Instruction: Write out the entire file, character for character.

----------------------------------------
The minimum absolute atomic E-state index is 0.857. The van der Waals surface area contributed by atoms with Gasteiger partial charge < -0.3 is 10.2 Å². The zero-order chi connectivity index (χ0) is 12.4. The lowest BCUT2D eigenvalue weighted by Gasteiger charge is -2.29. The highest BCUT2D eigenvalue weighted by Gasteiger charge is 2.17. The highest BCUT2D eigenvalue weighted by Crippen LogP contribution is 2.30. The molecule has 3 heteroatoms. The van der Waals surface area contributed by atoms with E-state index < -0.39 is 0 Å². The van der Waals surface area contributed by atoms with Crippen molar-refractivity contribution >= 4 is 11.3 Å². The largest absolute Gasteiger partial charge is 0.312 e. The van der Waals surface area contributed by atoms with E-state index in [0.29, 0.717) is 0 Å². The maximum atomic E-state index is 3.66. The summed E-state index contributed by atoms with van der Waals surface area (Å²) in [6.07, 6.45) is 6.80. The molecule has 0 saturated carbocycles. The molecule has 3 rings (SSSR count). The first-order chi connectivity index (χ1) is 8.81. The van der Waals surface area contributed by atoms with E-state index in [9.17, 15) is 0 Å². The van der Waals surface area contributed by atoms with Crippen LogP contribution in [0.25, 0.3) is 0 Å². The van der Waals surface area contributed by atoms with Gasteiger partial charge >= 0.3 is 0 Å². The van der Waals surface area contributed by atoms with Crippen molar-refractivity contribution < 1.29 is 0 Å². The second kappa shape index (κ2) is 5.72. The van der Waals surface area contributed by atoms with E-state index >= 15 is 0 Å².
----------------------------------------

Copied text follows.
The minimum absolute atomic E-state index is 0.857. The van der Waals surface area contributed by atoms with Gasteiger partial charge < -0.3 is 10.2 Å². The zero-order chi connectivity index (χ0) is 12.4. The lowest BCUT2D eigenvalue weighted by Gasteiger charge is -2.29. The highest BCUT2D eigenvalue weighted by Gasteiger charge is 2.17. The highest BCUT2D eigenvalue weighted by Crippen LogP contribution is 2.30. The molecule has 3 heteroatoms. The van der Waals surface area contributed by atoms with E-state index < -0.39 is 0 Å². The van der Waals surface area contributed by atoms with Crippen molar-refractivity contribution >= 4 is 11.3 Å². The largest absolute Gasteiger partial charge is 0.312 e. The van der Waals surface area contributed by atoms with E-state index in [0.29, 0.717) is 0 Å². The maximum atomic E-state index is 3.66. The summed E-state index contributed by atoms with van der Waals surface area (Å²) in [6.07, 6.45) is 6.80. The molecule has 0 saturated carbocycles. The molecule has 3 rings (SSSR count). The first-order chi connectivity index (χ1) is 8.81. The van der Waals surface area contributed by atoms with E-state index in [9.17, 15) is 0 Å². The van der Waals surface area contributed by atoms with Crippen LogP contribution in [0.25, 0.3) is 0 Å². The van der Waals surface area contributed by atoms with Gasteiger partial charge >= 0.3 is 0 Å². The van der Waals surface area contributed by atoms with Crippen molar-refractivity contribution < 1.29 is 0 Å². The second kappa shape index (κ2) is 5.72. The van der Waals surface area contributed by atoms with E-state index >= 15 is 0 Å².